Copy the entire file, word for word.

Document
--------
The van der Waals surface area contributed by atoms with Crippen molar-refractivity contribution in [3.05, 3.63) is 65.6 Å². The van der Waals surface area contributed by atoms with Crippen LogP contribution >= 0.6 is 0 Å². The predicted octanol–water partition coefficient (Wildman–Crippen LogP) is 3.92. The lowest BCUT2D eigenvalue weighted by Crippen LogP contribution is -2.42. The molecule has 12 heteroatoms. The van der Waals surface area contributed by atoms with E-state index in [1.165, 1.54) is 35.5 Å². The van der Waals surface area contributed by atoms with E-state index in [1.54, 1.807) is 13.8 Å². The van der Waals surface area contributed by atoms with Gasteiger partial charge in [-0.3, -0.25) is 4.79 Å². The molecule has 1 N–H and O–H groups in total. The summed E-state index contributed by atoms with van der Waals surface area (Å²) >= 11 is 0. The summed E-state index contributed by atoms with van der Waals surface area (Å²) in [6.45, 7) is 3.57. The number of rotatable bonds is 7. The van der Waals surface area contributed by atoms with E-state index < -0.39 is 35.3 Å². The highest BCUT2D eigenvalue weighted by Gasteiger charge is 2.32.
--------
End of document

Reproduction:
The van der Waals surface area contributed by atoms with Crippen molar-refractivity contribution in [3.05, 3.63) is 65.6 Å². The van der Waals surface area contributed by atoms with Crippen LogP contribution >= 0.6 is 0 Å². The predicted octanol–water partition coefficient (Wildman–Crippen LogP) is 3.92. The lowest BCUT2D eigenvalue weighted by Crippen LogP contribution is -2.42. The molecule has 12 heteroatoms. The van der Waals surface area contributed by atoms with E-state index in [1.165, 1.54) is 35.5 Å². The van der Waals surface area contributed by atoms with E-state index in [1.54, 1.807) is 13.8 Å². The van der Waals surface area contributed by atoms with Gasteiger partial charge in [-0.3, -0.25) is 4.79 Å². The molecule has 1 N–H and O–H groups in total. The summed E-state index contributed by atoms with van der Waals surface area (Å²) >= 11 is 0. The summed E-state index contributed by atoms with van der Waals surface area (Å²) in [6.45, 7) is 3.57. The number of rotatable bonds is 7. The van der Waals surface area contributed by atoms with E-state index < -0.39 is 35.3 Å². The highest BCUT2D eigenvalue weighted by Gasteiger charge is 2.32.